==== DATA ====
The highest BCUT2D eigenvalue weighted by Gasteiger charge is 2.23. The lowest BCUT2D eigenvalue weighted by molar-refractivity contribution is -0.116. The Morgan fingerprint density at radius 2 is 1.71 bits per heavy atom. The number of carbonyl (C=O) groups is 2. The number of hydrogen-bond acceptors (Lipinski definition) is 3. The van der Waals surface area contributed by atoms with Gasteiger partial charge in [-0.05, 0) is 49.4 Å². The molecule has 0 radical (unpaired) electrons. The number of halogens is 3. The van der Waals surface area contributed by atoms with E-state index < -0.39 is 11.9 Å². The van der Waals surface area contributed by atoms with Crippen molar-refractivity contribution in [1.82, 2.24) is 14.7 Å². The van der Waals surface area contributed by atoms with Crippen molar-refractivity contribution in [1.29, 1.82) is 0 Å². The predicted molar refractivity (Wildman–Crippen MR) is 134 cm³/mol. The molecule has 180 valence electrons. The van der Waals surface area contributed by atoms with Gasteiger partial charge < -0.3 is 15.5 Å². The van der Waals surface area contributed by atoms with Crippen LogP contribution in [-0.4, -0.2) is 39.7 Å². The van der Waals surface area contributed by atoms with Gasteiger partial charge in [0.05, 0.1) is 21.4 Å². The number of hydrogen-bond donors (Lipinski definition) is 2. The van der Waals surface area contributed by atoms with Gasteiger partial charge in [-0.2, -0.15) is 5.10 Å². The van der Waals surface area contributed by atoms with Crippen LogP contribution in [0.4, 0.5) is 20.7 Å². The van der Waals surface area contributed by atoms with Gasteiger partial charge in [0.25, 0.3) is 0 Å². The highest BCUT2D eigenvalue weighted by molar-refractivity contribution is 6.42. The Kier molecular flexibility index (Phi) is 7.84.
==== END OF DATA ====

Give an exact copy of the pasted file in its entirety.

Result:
The highest BCUT2D eigenvalue weighted by Gasteiger charge is 2.23. The lowest BCUT2D eigenvalue weighted by molar-refractivity contribution is -0.116. The Morgan fingerprint density at radius 2 is 1.71 bits per heavy atom. The number of carbonyl (C=O) groups is 2. The number of hydrogen-bond acceptors (Lipinski definition) is 3. The van der Waals surface area contributed by atoms with Gasteiger partial charge in [-0.05, 0) is 49.4 Å². The molecule has 0 radical (unpaired) electrons. The number of halogens is 3. The van der Waals surface area contributed by atoms with E-state index < -0.39 is 11.9 Å². The van der Waals surface area contributed by atoms with Crippen molar-refractivity contribution in [1.82, 2.24) is 14.7 Å². The van der Waals surface area contributed by atoms with Crippen molar-refractivity contribution in [1.29, 1.82) is 0 Å². The predicted molar refractivity (Wildman–Crippen MR) is 134 cm³/mol. The molecule has 180 valence electrons. The van der Waals surface area contributed by atoms with Gasteiger partial charge < -0.3 is 15.5 Å². The van der Waals surface area contributed by atoms with Crippen LogP contribution in [-0.4, -0.2) is 39.7 Å². The van der Waals surface area contributed by atoms with Gasteiger partial charge in [0.05, 0.1) is 21.4 Å². The number of hydrogen-bond donors (Lipinski definition) is 2. The van der Waals surface area contributed by atoms with Gasteiger partial charge in [-0.2, -0.15) is 5.10 Å². The van der Waals surface area contributed by atoms with Crippen LogP contribution in [0.4, 0.5) is 20.7 Å². The van der Waals surface area contributed by atoms with Gasteiger partial charge in [0.25, 0.3) is 0 Å². The highest BCUT2D eigenvalue weighted by molar-refractivity contribution is 6.42. The Kier molecular flexibility index (Phi) is 7.84.